Tony Wilson, king of the Manc music scene, famously said of his city: ‘This is Manchester – we do things differently here.’ Listen to any of the music his record label, Factory, put out in the later decades of the twentieth century, and you’d struggle to disagree.
But while we all got a little bit obsessed with ‘Love Will Tear Us Apart’ in the first year of uni – and all know the basic outline of the Joy Division story – the evolution of Factory Records itself is told less often.
That’s where a new exhibition at Manchester’s excellent Museum of Science and Industry comes in. ‘Use Hearing Protection: The Early Years of Factory Records’ aims to document the imprint’s lesser-known early period from 1978 to 1982 – through artefacts, photographs and interactive exhibits.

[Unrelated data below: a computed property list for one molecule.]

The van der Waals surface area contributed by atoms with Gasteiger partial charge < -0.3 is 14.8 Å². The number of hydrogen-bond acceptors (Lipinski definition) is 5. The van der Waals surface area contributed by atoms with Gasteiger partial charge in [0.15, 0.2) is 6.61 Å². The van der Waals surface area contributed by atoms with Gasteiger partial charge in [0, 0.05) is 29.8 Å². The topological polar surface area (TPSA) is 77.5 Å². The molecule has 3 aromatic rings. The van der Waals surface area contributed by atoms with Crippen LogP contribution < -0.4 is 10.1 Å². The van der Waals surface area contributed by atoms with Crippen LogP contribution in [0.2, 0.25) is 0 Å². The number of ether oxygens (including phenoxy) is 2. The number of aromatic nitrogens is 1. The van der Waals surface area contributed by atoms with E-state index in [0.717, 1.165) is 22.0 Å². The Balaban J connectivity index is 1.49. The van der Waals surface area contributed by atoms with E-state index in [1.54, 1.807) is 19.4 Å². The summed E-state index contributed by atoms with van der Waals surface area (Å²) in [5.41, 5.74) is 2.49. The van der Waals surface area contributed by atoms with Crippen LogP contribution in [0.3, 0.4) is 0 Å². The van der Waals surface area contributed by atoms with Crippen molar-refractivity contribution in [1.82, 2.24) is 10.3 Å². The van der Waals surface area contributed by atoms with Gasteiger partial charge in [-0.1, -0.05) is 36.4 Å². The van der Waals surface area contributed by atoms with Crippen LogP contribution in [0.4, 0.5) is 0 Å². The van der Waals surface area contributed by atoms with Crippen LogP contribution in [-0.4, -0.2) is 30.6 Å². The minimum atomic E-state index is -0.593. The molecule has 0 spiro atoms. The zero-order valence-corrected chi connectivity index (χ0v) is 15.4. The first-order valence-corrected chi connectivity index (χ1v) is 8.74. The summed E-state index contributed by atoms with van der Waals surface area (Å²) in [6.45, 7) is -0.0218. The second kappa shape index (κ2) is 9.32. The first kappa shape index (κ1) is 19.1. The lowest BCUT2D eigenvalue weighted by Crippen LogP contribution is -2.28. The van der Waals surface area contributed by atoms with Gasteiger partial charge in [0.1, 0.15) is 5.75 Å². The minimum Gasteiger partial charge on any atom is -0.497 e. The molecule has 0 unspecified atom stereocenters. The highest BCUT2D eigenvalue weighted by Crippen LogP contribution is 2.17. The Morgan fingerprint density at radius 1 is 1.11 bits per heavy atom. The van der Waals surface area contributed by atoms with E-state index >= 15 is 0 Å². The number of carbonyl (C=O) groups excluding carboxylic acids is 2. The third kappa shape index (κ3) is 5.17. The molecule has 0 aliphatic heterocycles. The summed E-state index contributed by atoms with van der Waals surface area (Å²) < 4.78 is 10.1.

The Factory team catalogued everything they did, in whatever form, sequentially – which is why the Hacienda club was FAC 51. This exhibition displays rarely seen items one to 50, including early designs by the legendary Peter Saville, along with assorted Joy Division, New Order and Durutti Column paraphernalia.
Bring along your own Bluetooth headphones, and you’ll be able to listen iconic tracks from across the label’s back catalogue. And there’ll also be an on-site recreation of The Factory club night at the Russell Club. Sounds like the ideal way to let loose after a year of lockdowns.
‘Use Hearing Protection: The Early Years of Factory Records’ at the Museum of Science and Industry, Manchester. Saturday June 19 2021–Monday January 3 2022. Tickets £8.
Want to make a trip of it? Here’s our pick of the 22 absolute best things to do in Manchester right now.